Battlechess (Interplay) Review | Commodore User - Everygamegoing

Commodore User

By Interplay
Amiga 500

Published in Commodore User #62


Chess has always been considered an ideal game for a computer. It has the logic to make all the right moves, is completely unbiased, doesn't mind waiting while you think for hours on end and is always willing to tell you what your best move is.

There have been a lot of them, but for some strange reason, none of them have been remarkably successful, except maybe PSI Chess on the Spectrum, but that was mainly due to its large, hi-res representation of a chess board in 3D. Battlechess takes that 3D element, and takes it one stage further.

Battlechess is so called because the game you play isn't so much the relaxing pastime originally thought up by those incredibly clever Chinese people, but a war between the two sanctions of Blue and Brown sets of pieces in the familiar Isle of Lewis set.

Battle Chess

The obvious attraction to this game is the fabulous graphics. Large, sharp and very colourful, every piece is both distinct and recognisable. The one thing that a still shot can't portray is the action. It changes the standard chess terminology of 'Pawn takes Knight' to 'Pawn takes knight by kicking him hard in the groin'. You see, every time you make a move, the piece currently under control comes to life and walks to the chosen destination square). The knights, with the 'jump to square' moves, simply barge everyone out of the way in an effort to get to where they want to go. The queen glides, bottom waggling sumptuously, and the rooks (my favourite) transform from small castles into large rock giants reminiscent of Ben Grimm, stomp to their square, and transform back, all in three loads. Yes, unfortunately, rather than store the graphics sequences in memory, they are all held on disk, and each is loaded in when necessary. This does slow the game down quite a lot, but as this is a chess program, it doesn't really detract all that much.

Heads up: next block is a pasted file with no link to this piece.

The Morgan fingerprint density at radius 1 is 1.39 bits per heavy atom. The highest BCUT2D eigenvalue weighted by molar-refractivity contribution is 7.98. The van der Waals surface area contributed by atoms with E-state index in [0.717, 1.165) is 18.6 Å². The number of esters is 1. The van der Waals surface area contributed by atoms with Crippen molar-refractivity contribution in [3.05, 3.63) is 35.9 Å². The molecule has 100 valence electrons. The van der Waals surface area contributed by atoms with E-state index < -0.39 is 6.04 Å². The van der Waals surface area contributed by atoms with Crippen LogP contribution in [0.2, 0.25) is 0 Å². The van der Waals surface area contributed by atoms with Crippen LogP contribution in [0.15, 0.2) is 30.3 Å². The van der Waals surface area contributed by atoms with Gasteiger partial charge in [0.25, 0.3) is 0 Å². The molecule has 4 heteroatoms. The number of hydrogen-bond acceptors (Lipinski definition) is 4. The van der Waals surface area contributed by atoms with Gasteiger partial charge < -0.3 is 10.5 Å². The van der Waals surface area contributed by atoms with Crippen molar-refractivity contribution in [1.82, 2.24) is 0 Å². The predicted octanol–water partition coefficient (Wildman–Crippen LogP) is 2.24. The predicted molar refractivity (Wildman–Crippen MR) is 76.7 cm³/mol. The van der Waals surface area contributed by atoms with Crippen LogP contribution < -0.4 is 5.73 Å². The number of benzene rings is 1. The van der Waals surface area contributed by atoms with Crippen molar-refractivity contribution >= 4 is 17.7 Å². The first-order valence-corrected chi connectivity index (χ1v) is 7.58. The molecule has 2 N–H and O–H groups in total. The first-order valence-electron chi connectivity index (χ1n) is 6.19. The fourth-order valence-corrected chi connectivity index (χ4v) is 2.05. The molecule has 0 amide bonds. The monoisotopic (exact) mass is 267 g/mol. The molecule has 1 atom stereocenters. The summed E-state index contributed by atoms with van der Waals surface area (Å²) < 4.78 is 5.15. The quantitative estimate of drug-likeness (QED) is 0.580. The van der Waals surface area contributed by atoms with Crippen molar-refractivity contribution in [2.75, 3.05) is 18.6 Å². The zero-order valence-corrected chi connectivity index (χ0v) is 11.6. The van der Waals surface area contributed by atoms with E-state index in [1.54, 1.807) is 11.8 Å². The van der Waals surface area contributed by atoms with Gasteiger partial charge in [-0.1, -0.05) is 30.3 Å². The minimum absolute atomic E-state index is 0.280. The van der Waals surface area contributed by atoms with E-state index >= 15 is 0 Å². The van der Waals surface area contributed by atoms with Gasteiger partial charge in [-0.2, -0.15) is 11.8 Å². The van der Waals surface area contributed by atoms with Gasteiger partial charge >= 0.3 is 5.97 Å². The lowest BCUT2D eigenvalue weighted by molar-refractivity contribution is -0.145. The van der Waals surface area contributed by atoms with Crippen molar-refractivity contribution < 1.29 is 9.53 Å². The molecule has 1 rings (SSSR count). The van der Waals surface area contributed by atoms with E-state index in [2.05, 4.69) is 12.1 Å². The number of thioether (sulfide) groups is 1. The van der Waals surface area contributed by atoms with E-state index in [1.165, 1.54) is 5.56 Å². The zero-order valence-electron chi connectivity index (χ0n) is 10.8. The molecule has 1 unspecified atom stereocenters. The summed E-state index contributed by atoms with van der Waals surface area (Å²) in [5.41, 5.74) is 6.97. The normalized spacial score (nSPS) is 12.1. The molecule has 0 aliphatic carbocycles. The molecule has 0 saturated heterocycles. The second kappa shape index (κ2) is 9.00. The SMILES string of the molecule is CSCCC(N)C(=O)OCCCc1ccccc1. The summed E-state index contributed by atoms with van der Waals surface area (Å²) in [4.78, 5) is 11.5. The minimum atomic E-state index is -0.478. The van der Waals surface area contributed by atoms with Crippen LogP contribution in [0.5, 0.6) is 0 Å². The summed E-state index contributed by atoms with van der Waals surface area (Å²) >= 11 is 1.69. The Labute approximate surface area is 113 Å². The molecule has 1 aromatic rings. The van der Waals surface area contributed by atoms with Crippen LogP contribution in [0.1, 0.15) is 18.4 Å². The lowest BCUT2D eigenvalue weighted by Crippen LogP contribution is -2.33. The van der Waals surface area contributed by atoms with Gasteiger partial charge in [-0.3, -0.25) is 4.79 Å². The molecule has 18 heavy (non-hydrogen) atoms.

The combat sequences are the best thing about this game. There are at least three sequences for every different kind of capture in the game (Pawn-Pawn, Pawn-Queen, Queen-Pawn, etc) and each one is guaranteed to bring at least a smile to your face, if not a little chuckle or two. The Pawn kicks the Knight in the family jewels to sto him galloping. The Knight freezes, drops his shield, turns to face out of the screen with his hands on his afflicted area, moans, and collapses stiffly (very much like our own Editor when he had an accident while putting on his expensive leather jacket. I won't go into details, but it involved the jacket swinging and a large amount of change in the pocket).

The King's attacks are the best, however. For example, he pulls a gun on the bishops, gives a bomb to the knights, and hits the pawns with a set of nunchukas. All accompanied by some great sound effects.

Sooner or later, of course, you're going to get tired with all these nice graphics. What are you left with then? Fortunately, an excellent chess game, full of options (which are accessed by a drop-down menu in the shape of gilt scrolls, complete with accompanying cherubims, wings flapping like crazy!) Ten skill levels - enough to challenge any Grandmaster, complete configure board options, load/save game, one player, two player, zero player or even Modem play as well as a full hint facility and the option to take back any number of moves, right back to the start of the game.

Maybe as a chess program, it's not the best ever on the Amiga, but it's definitely the most interesting and certainly the most fun.

Tony Dillon

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